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Call for action as road deaths soar by 60 per cent in North Yorkshire last year
The number of fatalities on North Yorkshire's roads has soared by 60 per cent.
In 2013, 51 people were killed compared with 31 over the previous 12 months.
Sixteen of those fatalities were motorcyclists - a 220 per cent increase - while the number of elderly people who were the victim of fatal accidents almost doubled, from six to 11.
The number of cycling fatalities rose from two to three but the number of cyclists to suffer serious injuries rose nine per cent to 49.
Pedestrian deaths jumped from five to seven although those seriously injured fell four per cent from 442 to 425.
The total number of road casualties - ranging from deaths through to minor injuries fell four per cent to 2,273.
Police and highway bosses are particularly concerned in the rise of cycling incidents as North Yorkshire prepares to host the Tour De France Grand Depart.
The only encouraging note was that the number of children hurt was reduced - with no deaths and a 22 per cent cut to 21 in under 15’s seriously injured.
The county's death rate is the highest for seven years compared with a two per cent fall across Britain between January and September last year.
County councillor Gareth Dadd, executive member for road safety said: “These are very alarming and worrying statistics. Even allowing for the fact that the total for 2012 was an all-time low, there are still far too many people dying unnecessarily on our roads."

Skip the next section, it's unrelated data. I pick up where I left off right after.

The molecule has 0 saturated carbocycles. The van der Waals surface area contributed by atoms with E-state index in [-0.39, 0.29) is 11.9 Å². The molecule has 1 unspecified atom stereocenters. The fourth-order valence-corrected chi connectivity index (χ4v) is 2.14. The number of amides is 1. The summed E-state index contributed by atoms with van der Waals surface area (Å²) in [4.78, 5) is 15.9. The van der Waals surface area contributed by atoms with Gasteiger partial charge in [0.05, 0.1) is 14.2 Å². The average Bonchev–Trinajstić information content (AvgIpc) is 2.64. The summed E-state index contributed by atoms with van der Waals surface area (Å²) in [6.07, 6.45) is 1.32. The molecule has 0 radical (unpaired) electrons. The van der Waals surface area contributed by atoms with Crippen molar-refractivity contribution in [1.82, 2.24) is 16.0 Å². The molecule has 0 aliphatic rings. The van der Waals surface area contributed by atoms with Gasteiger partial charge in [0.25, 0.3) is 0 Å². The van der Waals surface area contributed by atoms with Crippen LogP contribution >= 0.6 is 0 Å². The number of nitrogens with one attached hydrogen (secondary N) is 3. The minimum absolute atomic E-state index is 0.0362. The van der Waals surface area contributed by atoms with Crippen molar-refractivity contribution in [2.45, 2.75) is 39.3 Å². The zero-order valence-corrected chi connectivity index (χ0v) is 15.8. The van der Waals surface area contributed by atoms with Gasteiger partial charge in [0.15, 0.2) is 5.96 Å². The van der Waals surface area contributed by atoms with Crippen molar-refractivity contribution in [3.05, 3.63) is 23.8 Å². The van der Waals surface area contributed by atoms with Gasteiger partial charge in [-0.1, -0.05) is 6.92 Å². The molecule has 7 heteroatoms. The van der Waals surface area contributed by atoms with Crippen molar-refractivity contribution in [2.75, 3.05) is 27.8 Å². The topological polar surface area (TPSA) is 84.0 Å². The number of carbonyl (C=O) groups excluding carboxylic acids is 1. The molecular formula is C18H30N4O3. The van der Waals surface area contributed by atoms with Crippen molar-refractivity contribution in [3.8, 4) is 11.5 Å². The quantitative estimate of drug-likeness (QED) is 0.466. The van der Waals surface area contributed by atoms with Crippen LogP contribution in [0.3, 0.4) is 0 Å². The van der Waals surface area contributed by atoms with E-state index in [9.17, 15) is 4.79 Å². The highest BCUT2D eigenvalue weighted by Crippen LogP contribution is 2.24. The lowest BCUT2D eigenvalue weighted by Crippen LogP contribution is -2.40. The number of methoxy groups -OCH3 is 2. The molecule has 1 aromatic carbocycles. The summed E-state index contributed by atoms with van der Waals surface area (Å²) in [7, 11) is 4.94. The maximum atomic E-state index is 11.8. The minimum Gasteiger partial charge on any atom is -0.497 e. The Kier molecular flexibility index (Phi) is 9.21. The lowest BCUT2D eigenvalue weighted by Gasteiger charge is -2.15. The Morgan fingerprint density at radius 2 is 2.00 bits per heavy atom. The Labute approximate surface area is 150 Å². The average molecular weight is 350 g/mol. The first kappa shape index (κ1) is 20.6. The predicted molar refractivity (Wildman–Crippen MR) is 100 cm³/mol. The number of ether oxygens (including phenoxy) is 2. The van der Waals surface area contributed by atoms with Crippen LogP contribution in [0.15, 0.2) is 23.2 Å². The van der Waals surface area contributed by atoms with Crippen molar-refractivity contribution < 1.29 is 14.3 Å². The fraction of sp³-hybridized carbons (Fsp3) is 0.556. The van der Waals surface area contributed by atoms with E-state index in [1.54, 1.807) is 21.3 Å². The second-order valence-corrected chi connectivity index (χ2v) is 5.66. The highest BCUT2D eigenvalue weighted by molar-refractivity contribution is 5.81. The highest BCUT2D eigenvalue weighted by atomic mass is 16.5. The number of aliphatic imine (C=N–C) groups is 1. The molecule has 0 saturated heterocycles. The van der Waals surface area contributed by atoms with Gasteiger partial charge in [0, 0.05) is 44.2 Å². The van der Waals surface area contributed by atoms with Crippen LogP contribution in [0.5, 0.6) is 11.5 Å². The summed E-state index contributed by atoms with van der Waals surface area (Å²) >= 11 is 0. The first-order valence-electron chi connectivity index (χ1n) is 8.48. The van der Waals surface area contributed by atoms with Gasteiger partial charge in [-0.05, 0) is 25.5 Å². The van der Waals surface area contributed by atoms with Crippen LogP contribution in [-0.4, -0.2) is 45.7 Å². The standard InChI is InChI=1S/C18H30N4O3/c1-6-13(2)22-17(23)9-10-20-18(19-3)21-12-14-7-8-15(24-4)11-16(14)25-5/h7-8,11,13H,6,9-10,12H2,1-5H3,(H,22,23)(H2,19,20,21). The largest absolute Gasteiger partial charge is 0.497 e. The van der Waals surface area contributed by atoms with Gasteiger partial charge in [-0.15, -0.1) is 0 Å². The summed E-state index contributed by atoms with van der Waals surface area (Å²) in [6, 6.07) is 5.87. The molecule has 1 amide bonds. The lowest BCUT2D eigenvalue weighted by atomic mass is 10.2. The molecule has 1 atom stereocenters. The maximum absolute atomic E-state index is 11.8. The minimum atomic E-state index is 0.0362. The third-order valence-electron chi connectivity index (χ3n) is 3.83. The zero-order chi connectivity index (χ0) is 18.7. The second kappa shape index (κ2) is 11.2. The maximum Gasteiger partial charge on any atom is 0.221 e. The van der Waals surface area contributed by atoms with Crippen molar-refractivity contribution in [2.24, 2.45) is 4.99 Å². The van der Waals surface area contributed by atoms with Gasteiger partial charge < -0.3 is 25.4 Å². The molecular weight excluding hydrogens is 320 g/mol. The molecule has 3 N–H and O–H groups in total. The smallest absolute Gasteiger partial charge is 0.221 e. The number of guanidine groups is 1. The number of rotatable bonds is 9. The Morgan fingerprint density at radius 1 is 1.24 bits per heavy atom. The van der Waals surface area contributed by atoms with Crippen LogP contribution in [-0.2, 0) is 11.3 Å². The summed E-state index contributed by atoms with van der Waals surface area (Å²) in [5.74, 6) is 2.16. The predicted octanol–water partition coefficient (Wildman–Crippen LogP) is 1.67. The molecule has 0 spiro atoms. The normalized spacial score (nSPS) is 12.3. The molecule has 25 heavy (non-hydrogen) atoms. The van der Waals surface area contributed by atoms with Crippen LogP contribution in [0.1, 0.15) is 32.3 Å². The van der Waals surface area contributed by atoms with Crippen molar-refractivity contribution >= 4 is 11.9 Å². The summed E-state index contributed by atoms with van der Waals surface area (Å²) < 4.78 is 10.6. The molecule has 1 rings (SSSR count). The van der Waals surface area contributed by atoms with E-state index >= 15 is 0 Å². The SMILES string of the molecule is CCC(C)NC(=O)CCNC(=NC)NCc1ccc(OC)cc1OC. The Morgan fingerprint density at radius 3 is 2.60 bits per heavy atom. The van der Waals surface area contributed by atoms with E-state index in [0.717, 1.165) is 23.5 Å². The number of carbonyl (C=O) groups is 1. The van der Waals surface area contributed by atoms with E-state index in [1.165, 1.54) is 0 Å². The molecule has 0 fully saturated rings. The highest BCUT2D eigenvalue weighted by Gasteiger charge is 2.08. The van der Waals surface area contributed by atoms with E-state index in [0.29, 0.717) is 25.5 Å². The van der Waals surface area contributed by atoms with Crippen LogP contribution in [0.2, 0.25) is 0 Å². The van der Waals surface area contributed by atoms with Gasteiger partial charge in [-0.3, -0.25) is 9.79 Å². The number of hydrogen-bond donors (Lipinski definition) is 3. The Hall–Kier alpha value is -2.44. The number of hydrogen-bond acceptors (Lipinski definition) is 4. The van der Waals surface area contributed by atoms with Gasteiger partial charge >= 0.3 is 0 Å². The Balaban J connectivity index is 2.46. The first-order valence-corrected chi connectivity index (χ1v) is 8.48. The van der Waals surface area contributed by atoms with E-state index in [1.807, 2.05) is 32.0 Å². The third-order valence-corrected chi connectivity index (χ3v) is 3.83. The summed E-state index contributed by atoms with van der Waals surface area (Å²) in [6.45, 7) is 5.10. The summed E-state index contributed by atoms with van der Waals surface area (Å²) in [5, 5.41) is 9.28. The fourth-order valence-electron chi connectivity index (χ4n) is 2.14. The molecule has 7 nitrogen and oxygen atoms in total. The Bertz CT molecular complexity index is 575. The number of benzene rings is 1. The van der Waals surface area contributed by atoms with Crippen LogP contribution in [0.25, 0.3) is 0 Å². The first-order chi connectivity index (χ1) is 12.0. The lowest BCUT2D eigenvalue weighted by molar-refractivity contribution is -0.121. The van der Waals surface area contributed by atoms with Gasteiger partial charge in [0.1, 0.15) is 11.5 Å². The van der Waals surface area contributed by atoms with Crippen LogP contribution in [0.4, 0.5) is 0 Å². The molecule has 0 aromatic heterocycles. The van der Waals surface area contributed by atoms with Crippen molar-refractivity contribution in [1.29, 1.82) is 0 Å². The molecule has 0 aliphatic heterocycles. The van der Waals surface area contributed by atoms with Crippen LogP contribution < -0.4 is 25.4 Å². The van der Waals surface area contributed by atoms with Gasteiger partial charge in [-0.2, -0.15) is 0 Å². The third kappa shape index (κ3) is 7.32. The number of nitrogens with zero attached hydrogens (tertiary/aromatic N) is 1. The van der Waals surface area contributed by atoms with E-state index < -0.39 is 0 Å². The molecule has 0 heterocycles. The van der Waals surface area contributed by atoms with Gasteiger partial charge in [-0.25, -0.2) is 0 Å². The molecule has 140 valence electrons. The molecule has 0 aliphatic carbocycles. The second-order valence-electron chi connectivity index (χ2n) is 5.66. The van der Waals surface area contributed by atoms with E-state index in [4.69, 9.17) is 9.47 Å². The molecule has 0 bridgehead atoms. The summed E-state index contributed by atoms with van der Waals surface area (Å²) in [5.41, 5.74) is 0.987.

Tim Madgwick, Deputy Chief Constable of North Yorkshire Police added: “I am extremely concerned about this rise in the number of people being killed and seriously injured on the county’s roads and we are working very closely with our partners to improve road safety.
“By raising awareness about this serious issue, we want all road users to play a key role in helping our efforts.
“The upcoming Grand Depart of the Tour De France will be a spectacular event for the Yorkshire area and we want everybody to have a lasting impression, particularly the expected influx of keen cyclists who will ride the routes before and after the race.
“To keep safe, we strongly encourage cyclists to make themselves fully familiar with the routes and to take every precaution before setting off on a ride.”
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